BLP approves $230,000 in MEC budget changes


MARQUETTE — The Marquette Board of Light and Power at a recent meeting approved almost $230,000 worth of change order items to the general work contract of the Marquette Energy Center project, excluding the two most expensive items for further review and consideration.

The BLP Board of Directors last week also awarded a bid for an underground installation contract, heard updates on the progress of the MEC construction and the solar garden project, heard a presentation about the community master plan and reviewed its earlier meeting time.

The original change order from Miron Construction — the third in the general work contract so far — totaled about $591,000.

Chairman Tom Tourville said they’ll talk about the two excluded items at the next BLP board meeting at 4:30 p.m. Tuesday.

“Obviously, the whole reason is to give us clarity, more information,” Tourville said. “Speaking just for myself, I’m very impressed and happy with all the contractors out there, Miron included, but what my brain is having a hard time wrapping around is this delay was a cost impact to Miron of $241,000 and I just can’t get my arms around that.”


The original general work contract with Miron approved in August was for $13.5 million, according to a letter to the board from Executive Director Paul Kitti.

Board member Jerry Irby moved to approve the changes excluding the two items — $242,000 for equipment delays and $122,000 for purchase and installation of steel for air handling units.

“And then I think Ken (Mixer of Sargent & Lundy) probably will be here and I’d like to see somebody from Wartsila too to explain these a little bit more thoroughly and to explore the big items,” Irby said. “I’d just like to see a face here, where we can, as a board, ask questions.”

The construction delay charge was incurred due to late deliveries of Wartsila radiators, lube oil tanks and pump skids; Trane air handling units; and the Vulcan Pump pre-fabricated pump house, which was related to Wartsila’s late pump skids, according to Kitti’s letter.

The second item was part of expected changes because design information for the air handling units was not available at the time of the original bid. Designs were deliberately only two-thirds complete when bidding began so the project could meet desired deadlines.

The board unanimously approved the other items for a total of about $227,000.

Staff had evaluated and recommended the full amount, as had Sargent & Lundy.

A letter to the board from Mixer, S&L project manager, said all parties involved made “an admirable effort to minimize the impacts” of the delays, with Wartsila air freighting equipment to the site for just a three-week extension to the schedule.

Mixer said they worked with Miron, Wartsila and their subcontractors to come up with a reasonable solution with the least cost impact overall, by adjusting manpower and expediting deliveries.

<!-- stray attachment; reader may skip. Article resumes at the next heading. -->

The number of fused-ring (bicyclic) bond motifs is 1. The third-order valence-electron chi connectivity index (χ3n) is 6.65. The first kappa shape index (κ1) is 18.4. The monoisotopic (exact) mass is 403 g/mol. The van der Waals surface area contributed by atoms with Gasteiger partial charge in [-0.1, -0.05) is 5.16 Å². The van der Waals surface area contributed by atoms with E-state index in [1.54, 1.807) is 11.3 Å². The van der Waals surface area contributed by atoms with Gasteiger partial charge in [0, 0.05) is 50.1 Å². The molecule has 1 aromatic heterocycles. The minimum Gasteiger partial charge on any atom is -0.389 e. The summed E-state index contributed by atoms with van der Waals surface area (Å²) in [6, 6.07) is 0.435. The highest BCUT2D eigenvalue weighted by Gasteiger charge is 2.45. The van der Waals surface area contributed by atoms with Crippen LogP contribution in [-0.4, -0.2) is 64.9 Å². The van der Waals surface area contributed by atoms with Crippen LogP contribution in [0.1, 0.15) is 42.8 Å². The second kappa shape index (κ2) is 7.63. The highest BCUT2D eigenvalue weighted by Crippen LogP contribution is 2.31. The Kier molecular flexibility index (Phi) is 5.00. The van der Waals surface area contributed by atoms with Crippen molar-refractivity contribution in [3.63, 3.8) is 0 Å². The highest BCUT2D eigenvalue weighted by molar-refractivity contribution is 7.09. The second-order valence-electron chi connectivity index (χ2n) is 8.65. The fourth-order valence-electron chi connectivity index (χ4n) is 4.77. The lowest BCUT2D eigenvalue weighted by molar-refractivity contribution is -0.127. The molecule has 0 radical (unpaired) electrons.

“Initially, Miron was looking at an eight-week or more delay because of these late equipment deliveries, which certainly would’ve impacted the commercial operation,” Mixer said.

Kitti said the payment delay shouldn’t be a problem and that someone from Wartsila will be at the next meeting to answer questions. Mixer offered to send board members more details.

In a construction update, Mixer said the project was about 95 percent complete, with about 1 percent per week expected through completion. Commissioning started last week and the project is on track to be completed by late June, he said.

The original $6 million contingency fund, included in the $65 million price tag of the project, still retains about $4.9 million, Mixer said.

In an update on the solar garden project, Assistant Director David Lynch said those who signed the interest list on the BLP’s website should have started receiving information about purchasing solar panels starting Friday last week.

The board also approved a bid for a three-year contract for small to medium residential and commercial underground line extension projects to low bidder Northern Utility of Rapid River.

A letter from BLP staff said their overall price structure was on average 31 percent lower per unit than L&H Utility Contractors, the only other bidder. Bidding opened on March 31. The contract lasts until March 2020.

Northern Utility has done quality workmanship for the BLP’s underground projects since 2006, the letter said. Large underground construction projects will be bid on an individual basis.

The board also discussed whether its new meeting time, which changed in January from 5:30 p.m. to 4:30 p.m., was working.

Most board members and staff expressed support of the earlier time but some public commenters said meetings should take place after the regular 9-5 workday. No action was taken, but Tourville said more input from the public is welcome and the board will review the change again.

Planning Commission Chairman Taylor Klipp gave a presentation about the process of crafting a community master plan, inviting input from BLP staff.

Klipp said main concerns for the BLP would be transparency in its own land use, community planning and residential energy.

“Having everyone on board in terms of … how energy use is (going to) work, that’s a huge deal, because we’re talking about capital improvement, infrastructure and big dollars the city spends and the big dollars you guys spend,” Klipp said. “Then the final piece is residential, because we are (going to) get to a point where we’re putting a lot of solar on roofs and I’m thinking there’s (going to) be a point where there’s turbines, that sort of thing. … You’re (going to) know a lot more about that than any of us will, so it’ll be helpful.”

Mary Wardell can be reached at 906-228-2500, ext. 248. Her email address is